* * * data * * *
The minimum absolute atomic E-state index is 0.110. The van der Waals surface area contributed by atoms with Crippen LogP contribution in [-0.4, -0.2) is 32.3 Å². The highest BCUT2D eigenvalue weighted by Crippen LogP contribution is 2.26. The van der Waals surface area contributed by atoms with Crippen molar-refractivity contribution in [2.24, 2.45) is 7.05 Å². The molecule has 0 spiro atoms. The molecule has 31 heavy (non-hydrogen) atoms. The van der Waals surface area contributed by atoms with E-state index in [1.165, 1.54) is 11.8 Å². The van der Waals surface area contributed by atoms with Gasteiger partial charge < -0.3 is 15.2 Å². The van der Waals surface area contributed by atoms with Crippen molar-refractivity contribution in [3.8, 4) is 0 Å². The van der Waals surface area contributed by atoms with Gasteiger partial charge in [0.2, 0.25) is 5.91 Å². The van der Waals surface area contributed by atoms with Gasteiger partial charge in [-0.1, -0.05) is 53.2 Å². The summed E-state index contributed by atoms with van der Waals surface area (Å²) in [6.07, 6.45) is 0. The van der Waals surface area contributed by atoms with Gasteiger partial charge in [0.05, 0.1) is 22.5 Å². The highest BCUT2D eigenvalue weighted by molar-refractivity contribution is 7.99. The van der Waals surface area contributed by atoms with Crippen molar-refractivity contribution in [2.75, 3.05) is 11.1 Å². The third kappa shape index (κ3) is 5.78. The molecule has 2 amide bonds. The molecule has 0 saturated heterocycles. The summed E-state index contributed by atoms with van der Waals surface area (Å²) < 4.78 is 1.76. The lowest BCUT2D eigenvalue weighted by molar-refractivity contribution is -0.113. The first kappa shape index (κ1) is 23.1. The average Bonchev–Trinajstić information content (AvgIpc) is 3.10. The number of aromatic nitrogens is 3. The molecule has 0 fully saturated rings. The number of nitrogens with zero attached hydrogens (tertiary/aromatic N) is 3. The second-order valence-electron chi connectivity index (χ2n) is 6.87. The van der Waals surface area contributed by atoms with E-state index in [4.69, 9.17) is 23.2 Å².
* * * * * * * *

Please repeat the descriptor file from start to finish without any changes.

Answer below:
The minimum absolute atomic E-state index is 0.110. The van der Waals surface area contributed by atoms with Crippen LogP contribution in [-0.4, -0.2) is 32.3 Å². The highest BCUT2D eigenvalue weighted by Crippen LogP contribution is 2.26. The van der Waals surface area contributed by atoms with Crippen molar-refractivity contribution in [2.24, 2.45) is 7.05 Å². The molecule has 0 spiro atoms. The molecule has 31 heavy (non-hydrogen) atoms. The van der Waals surface area contributed by atoms with E-state index in [1.165, 1.54) is 11.8 Å². The van der Waals surface area contributed by atoms with Gasteiger partial charge < -0.3 is 15.2 Å². The van der Waals surface area contributed by atoms with Crippen molar-refractivity contribution in [3.8, 4) is 0 Å². The van der Waals surface area contributed by atoms with Gasteiger partial charge in [0.2, 0.25) is 5.91 Å². The van der Waals surface area contributed by atoms with Gasteiger partial charge in [-0.1, -0.05) is 53.2 Å². The summed E-state index contributed by atoms with van der Waals surface area (Å²) in [6.07, 6.45) is 0. The van der Waals surface area contributed by atoms with Gasteiger partial charge in [0.05, 0.1) is 22.5 Å². The highest BCUT2D eigenvalue weighted by molar-refractivity contribution is 7.99. The van der Waals surface area contributed by atoms with Crippen molar-refractivity contribution in [2.75, 3.05) is 11.1 Å². The third kappa shape index (κ3) is 5.78. The molecule has 2 amide bonds. The molecule has 0 saturated heterocycles. The summed E-state index contributed by atoms with van der Waals surface area (Å²) < 4.78 is 1.76. The lowest BCUT2D eigenvalue weighted by molar-refractivity contribution is -0.113. The first kappa shape index (κ1) is 23.1. The average Bonchev–Trinajstić information content (AvgIpc) is 3.10. The number of aromatic nitrogens is 3. The molecule has 0 fully saturated rings. The number of nitrogens with zero attached hydrogens (tertiary/aromatic N) is 3. The second-order valence-electron chi connectivity index (χ2n) is 6.87. The van der Waals surface area contributed by atoms with E-state index in [4.69, 9.17) is 23.2 Å².